has Borat taught us nothing?
By RamarC on 3/18/2008 5:56:37 PM , Rating: 2
What would you expect launching a satellite from Borat's home country of Kazakhstan!

RE: has Borat taught us nothing?
By deeznuts on 3/18/2008 7:26:07 PM , Rating: 2
Was wondering when Borat was going to make an appearance!

In-orbit refueling?
By Fnoob on 3/19/2008 12:01:19 AM , Rating: 2
Is it too stupid to consider?

RE: In-orbit refueling?
By Raidin on 3/19/2008 1:54:19 PM , Rating: 2
Yes. =)

I'm no expert, but most, if not all satellites, are not designed to be re-fueled. I also believe they are built as a one-time use object, so you can't really service them in any realistic way. Especially since they orbit the Earth, which means something has to go up there, reach the same orbit, increase it's speed to catch up, sync up speed and orbit to match it and then service it. It's so expensive and risky to do it that it's simply not practical or valuable to do so.

These things were meant to go up, do their job for a predetermined amount of time, and then die out and get replaced by something newer, if even necessary. The key point is replacement, which is why you wouldn't want to service a satellite since new technology is always right around the corner, and usually ends up being cheaper to send up a new one anyway (especially thanks to insurance).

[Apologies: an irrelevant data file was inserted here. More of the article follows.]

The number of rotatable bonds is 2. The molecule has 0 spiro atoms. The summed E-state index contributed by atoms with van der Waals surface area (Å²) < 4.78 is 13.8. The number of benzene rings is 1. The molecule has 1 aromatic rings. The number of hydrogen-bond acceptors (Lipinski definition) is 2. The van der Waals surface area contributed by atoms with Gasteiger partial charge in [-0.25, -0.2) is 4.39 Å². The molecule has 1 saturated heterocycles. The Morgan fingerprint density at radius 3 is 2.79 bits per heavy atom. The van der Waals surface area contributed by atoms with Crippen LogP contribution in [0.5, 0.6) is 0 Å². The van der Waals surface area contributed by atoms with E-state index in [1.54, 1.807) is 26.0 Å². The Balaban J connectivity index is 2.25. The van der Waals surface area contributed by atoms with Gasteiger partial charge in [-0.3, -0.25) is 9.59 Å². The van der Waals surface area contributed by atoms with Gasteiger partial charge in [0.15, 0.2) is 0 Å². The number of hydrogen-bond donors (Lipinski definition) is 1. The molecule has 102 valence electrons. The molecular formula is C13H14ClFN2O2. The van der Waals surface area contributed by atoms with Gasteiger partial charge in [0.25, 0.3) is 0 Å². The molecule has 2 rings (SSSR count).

Simple but expensive fix.
By Torched on 3/18/2008 2:38:20 PM , Rating: 2
My understanding is they can use the existing fuel onboard to correct the orbit. Problem is this will limit the lifespan of the satellite since they need that fuel to maintain the proper orbit. So the question is who will pay for the costly mistake?

By Darkskypoet on 3/18/2008 8:32:17 PM , Rating: 2
Lets say they can't boost it to where it was supposed to be, i am assuming a geosynchronous orbit... Where it is now, or where it 'could' be boosted too, is there any way to gain any utility from the sat?

As we seem to have some knowledge in the house, anyone know where it might be, and if it could serve up content to any of Dish's markets? Or would it be broadcasting to the sea people in the middle of nowhere?

I highly doubt it will be useful
By Doormat on 3/18/2008 9:26:45 PM , Rating: 2
In theory it can be boosted to a higher orbit, but based on the facts I've read so far I really don't think they'll do it.

The biggest reason why companies deorbit satellites when they fail to reach Geosynchronous transfer orbit is for insurance reasons. The company that insured the launch will pay out much less if the satellite ever operates as intended, and from a financial standpoint its better off for the company to deorbit the satellite and collect the money.